Joe Hill-Gibbins’ production of Tennessee Williams’ ‘memory’ play, The Glass Menagerie, is one you won’t forget. Introduced as a play that gives “truth in the pleasant disguise of illusion”, Hill-Gibbins and designer Jeremy Herbert develop Williams’ emphasis on the theatrical with crystal clarity.
With a curtain that goes down as well as up and musicians integrated into the action, the workings of the story are exposed to all, entrancing us with its telling.
Not that this illusion is really all that pleasant. Our narrator Tom relates the tale of his escape from home but never disguises the fact that he is abandoning his mother and sister. Leo Bill plays this unsympathetic character, who haunted from the start. It is a surprisingly physical portrayal with a palpable sense of anger and despair.
The urgency of Tom’s leaving is well established by Deborah Findlay and Sinead Matthews in the roles of his mother Amanda and sister Laura. The danger of their self-illusion is subtly conveyed and is all the more powerful for the way it creeps up on you.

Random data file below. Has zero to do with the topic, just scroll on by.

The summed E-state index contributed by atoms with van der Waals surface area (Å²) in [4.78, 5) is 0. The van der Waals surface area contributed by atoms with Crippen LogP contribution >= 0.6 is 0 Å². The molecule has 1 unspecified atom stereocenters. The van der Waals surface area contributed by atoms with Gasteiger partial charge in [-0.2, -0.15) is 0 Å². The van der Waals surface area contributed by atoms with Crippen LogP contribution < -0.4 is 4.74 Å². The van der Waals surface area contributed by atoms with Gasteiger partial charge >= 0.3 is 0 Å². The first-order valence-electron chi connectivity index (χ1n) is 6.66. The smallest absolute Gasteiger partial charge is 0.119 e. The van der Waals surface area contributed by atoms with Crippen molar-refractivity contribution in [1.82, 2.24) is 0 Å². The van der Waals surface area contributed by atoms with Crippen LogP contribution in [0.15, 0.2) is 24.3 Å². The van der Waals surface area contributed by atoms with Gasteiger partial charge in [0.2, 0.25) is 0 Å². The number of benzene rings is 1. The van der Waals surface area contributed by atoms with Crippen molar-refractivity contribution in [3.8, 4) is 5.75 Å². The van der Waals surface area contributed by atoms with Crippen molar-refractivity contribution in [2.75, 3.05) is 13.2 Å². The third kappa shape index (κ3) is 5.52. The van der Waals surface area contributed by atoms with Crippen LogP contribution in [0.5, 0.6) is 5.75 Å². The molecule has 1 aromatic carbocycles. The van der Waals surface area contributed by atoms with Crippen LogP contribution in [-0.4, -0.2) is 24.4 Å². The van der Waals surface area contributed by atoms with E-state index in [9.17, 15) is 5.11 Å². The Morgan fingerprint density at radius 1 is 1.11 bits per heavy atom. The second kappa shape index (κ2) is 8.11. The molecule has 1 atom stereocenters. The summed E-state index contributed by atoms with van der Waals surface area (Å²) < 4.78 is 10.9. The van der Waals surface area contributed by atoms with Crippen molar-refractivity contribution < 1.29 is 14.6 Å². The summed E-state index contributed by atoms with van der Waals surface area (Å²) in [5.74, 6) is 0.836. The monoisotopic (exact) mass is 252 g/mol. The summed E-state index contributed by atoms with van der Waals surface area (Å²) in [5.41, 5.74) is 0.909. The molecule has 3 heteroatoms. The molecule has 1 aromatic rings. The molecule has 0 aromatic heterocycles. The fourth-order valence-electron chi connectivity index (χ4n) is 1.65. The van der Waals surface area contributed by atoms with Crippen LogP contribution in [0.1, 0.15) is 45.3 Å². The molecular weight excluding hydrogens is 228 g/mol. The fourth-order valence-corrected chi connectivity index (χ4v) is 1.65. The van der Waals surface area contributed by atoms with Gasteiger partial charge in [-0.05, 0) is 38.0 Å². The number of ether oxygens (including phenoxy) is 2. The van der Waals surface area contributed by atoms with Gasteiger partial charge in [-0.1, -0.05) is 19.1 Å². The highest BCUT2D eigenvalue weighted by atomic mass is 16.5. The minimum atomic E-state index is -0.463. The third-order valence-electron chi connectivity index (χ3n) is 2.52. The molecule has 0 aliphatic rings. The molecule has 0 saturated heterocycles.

Even in Williams’ day, the chivalry of the South was a thing of the past. Nowadays, Amanda’s delusions and Laura’s timidity can seem not just deluded but silly. Findlay does well to establish her character’s ideas without alienating the audience. This is a lesson Matthews has chosen to ignore. Some actresses play Laura with a stubbornness about her fantasy life that is missing here. But, in neglecting this, Matthews is all the more moving and as fragile as the glass animals she collects.
The play’s fourth character, Jim the gentleman caller, is “an emissary from the world of reality” and arrives through a door marked with a star. Kyle Soller gives an excellent performance, fitting Tom’s description of him perfectly and adding a sincerity that cannot fail to move. He becomes central to Hill-Gibbins’ sensitive direction of this masterpiece and in bringing emotion to the fore leaves us as haunted as the characters left abandoned in their fantasy world.
Until 15 January 2011
Photo by Simon Annand
Written 22 November 2010 for The London Magazine